The Khaz-30 is used by the Ukrainian Air Force Academy at Kharkiv for elementary flight training (Image © Ukrainian Ministry of Defence)

The “secret weapon” of Ukrainian military flight training

The Khaz-30 is used by the Ukrainian Air Force Academy at Kharkiv for elementary flight training (Image © Ukrainian Ministry of Defence)
The KhAZ-30 is used by the Ukrainian Air Force Academy at Kharkiv for elementary flight training
(Image © Ukrainian Ministry of Defence)

Meet the “secret weapon” of the military flight training of the pressured Ukrainian Air Force: the KhAZ-30 ultra-light propeller aircraft.

Developed by the Kharkov State Aircraft Manufacturing Company of Ukraine, based at the airfield of Kharkiv/Kharkov in the east of the country, the two-seat KhAZ-30 is used for elementary flight training, before air force cadets move up to the much more advanced Aero L-39 Albatross jet aircraft. The KhAZ-30 is reportedly very cost-efficient and is flown besides the Ukrainian Air Force Yakovlev Yak-52M radial engine propeller aircraft based at Kherson in the south of the country.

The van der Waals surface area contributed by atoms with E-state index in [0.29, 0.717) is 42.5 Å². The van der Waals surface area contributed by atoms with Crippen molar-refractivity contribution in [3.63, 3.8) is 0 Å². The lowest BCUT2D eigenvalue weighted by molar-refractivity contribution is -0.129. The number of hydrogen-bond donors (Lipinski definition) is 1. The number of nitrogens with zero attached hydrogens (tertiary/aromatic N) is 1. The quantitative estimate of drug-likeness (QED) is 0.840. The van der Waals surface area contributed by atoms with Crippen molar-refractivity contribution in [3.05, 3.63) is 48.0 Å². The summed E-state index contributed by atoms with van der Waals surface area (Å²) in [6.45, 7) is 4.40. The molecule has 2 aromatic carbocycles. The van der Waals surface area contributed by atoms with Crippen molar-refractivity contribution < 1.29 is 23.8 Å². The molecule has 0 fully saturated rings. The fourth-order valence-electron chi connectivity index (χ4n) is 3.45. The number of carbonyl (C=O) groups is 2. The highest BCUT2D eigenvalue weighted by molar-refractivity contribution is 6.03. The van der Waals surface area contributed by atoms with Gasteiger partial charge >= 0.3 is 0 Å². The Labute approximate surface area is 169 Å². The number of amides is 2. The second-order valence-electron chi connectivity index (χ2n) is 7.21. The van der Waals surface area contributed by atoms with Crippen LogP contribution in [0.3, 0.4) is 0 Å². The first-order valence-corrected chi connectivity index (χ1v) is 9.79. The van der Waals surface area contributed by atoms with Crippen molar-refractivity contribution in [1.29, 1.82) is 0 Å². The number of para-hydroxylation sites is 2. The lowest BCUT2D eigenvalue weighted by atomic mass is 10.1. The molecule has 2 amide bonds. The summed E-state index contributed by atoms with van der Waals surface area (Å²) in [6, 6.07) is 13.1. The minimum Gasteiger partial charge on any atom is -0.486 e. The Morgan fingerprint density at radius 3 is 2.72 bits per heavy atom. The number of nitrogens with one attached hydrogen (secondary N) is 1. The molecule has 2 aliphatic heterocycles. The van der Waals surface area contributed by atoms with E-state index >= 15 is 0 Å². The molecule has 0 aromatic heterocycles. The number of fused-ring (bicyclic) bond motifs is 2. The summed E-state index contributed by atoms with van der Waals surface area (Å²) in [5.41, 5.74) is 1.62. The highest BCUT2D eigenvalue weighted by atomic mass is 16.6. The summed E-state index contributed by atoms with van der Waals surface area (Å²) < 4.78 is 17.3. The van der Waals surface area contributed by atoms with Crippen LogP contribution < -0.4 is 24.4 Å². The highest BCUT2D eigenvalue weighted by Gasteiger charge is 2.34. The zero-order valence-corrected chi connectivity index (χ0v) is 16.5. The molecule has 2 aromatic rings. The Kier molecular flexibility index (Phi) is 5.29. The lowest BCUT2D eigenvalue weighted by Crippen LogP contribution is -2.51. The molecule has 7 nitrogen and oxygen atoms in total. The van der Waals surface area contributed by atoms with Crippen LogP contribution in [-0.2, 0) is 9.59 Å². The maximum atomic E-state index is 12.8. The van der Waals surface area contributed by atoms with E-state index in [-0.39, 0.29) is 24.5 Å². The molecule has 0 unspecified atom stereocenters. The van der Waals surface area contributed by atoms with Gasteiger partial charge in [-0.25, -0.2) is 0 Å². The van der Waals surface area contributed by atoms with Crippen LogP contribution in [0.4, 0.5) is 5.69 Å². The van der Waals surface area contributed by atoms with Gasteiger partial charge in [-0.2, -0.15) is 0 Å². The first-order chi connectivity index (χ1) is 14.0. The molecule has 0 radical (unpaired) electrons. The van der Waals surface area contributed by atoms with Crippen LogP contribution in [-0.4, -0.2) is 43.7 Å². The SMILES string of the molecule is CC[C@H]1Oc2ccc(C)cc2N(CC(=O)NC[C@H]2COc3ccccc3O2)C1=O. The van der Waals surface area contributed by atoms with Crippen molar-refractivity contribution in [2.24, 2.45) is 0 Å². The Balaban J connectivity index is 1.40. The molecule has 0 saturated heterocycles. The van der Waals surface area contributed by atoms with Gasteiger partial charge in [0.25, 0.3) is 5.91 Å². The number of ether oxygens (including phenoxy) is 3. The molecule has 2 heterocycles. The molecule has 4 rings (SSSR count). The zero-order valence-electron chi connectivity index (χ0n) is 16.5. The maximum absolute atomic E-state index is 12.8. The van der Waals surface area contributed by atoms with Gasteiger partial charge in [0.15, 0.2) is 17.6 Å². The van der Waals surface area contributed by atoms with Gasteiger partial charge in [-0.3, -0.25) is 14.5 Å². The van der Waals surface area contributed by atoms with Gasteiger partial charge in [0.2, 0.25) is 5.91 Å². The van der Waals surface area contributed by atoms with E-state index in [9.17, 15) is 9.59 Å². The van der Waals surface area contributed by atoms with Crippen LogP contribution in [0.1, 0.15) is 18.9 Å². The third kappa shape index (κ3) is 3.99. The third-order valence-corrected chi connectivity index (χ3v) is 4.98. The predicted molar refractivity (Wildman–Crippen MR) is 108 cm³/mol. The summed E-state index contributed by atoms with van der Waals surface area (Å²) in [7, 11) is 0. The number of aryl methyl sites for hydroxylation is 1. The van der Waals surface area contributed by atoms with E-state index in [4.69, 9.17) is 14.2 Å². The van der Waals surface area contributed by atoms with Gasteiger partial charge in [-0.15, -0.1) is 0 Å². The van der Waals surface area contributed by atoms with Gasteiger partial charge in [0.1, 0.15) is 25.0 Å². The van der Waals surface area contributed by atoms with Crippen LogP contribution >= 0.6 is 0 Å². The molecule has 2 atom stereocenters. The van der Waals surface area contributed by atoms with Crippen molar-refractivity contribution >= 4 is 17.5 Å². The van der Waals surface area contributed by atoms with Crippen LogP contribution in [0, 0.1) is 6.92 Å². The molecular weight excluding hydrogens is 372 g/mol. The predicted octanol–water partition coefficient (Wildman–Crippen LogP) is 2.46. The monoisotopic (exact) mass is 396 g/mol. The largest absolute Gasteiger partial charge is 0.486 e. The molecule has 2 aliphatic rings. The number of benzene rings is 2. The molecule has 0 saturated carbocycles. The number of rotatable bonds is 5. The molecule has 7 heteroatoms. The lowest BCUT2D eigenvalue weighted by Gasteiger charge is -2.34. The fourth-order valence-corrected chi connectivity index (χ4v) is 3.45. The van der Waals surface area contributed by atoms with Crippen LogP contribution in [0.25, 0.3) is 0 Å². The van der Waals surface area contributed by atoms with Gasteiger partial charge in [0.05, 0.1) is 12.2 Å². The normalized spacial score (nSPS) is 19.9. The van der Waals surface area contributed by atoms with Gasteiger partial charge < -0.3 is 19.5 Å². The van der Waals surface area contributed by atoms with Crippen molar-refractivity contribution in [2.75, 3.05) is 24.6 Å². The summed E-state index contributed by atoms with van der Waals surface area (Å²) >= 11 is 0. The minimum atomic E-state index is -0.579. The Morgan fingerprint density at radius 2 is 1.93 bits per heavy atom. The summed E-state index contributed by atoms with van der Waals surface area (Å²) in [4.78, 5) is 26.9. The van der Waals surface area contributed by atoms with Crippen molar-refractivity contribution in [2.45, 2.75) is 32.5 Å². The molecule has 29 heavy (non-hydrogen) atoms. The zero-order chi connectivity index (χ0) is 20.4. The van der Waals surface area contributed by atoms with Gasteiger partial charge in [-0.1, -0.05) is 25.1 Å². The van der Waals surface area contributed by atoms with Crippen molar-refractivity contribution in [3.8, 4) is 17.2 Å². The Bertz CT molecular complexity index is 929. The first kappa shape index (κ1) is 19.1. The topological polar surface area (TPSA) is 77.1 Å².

The take-off weight of the KhAZ-30 is 1,653lbs (750 kg). It is equipped with a doubled control system, with cadet and pilot-instructor sitting side-by-side. Despite its small size the aircraft can be suited with special equipment for various purposes, but the training aircraft used by the Ukrainian air force are fairly basic.

A piston gasoline Rotax 912ULS2 engine powers the three-bladed propeller. The plane is certified for basic aerobatic manoeuvres and can land as a glider with the engine powered off (or malfunctioning).

As far as we know the Ukrainian Air Force Academy rents/borrows the KhAZ-30 from the aircraft manufacturer for its flight operations, but does not own the aircraft itself.

The KSAMC was founded in September 1926 and has produced over 4,000 planes over the years. Apart from the KhAZ-30 the manufacturer works together with Antonov to produce and modify the AN-74, the AN-140 and constructs the wing sections of the AN-148 and AN-158 passenger aircraft.

© 2014 Airheadsfly.com editor Marcel Burger with source information from KSAMC and the Ukrainian Ministry of Defence

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